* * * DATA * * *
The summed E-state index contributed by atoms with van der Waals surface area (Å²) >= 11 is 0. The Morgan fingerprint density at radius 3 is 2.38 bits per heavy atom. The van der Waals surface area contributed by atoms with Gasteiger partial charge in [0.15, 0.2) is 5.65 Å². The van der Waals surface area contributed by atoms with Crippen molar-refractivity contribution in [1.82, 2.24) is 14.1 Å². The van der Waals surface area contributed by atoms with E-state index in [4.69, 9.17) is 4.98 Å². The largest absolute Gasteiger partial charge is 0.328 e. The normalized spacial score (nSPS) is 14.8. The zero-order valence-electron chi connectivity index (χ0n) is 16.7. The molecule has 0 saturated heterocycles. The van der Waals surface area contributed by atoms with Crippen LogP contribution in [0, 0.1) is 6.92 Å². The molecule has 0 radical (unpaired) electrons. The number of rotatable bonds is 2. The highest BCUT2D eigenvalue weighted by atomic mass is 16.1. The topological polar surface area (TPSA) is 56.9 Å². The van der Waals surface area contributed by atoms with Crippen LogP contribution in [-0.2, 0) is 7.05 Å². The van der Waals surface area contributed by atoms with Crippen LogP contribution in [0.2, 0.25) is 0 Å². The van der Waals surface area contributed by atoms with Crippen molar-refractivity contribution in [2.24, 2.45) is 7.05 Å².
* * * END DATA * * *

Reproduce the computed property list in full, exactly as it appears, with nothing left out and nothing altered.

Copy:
The summed E-state index contributed by atoms with van der Waals surface area (Å²) >= 11 is 0. The Morgan fingerprint density at radius 3 is 2.38 bits per heavy atom. The van der Waals surface area contributed by atoms with Gasteiger partial charge in [0.15, 0.2) is 5.65 Å². The van der Waals surface area contributed by atoms with Crippen molar-refractivity contribution in [1.82, 2.24) is 14.1 Å². The van der Waals surface area contributed by atoms with E-state index in [4.69, 9.17) is 4.98 Å². The largest absolute Gasteiger partial charge is 0.328 e. The normalized spacial score (nSPS) is 14.8. The zero-order valence-electron chi connectivity index (χ0n) is 16.7. The molecule has 0 saturated heterocycles. The van der Waals surface area contributed by atoms with Crippen LogP contribution in [0, 0.1) is 6.92 Å². The molecule has 0 radical (unpaired) electrons. The number of rotatable bonds is 2. The highest BCUT2D eigenvalue weighted by atomic mass is 16.1. The topological polar surface area (TPSA) is 56.9 Å². The van der Waals surface area contributed by atoms with Crippen LogP contribution in [-0.2, 0) is 7.05 Å². The van der Waals surface area contributed by atoms with Crippen LogP contribution in [0.2, 0.25) is 0 Å². The van der Waals surface area contributed by atoms with Crippen molar-refractivity contribution in [2.24, 2.45) is 7.05 Å².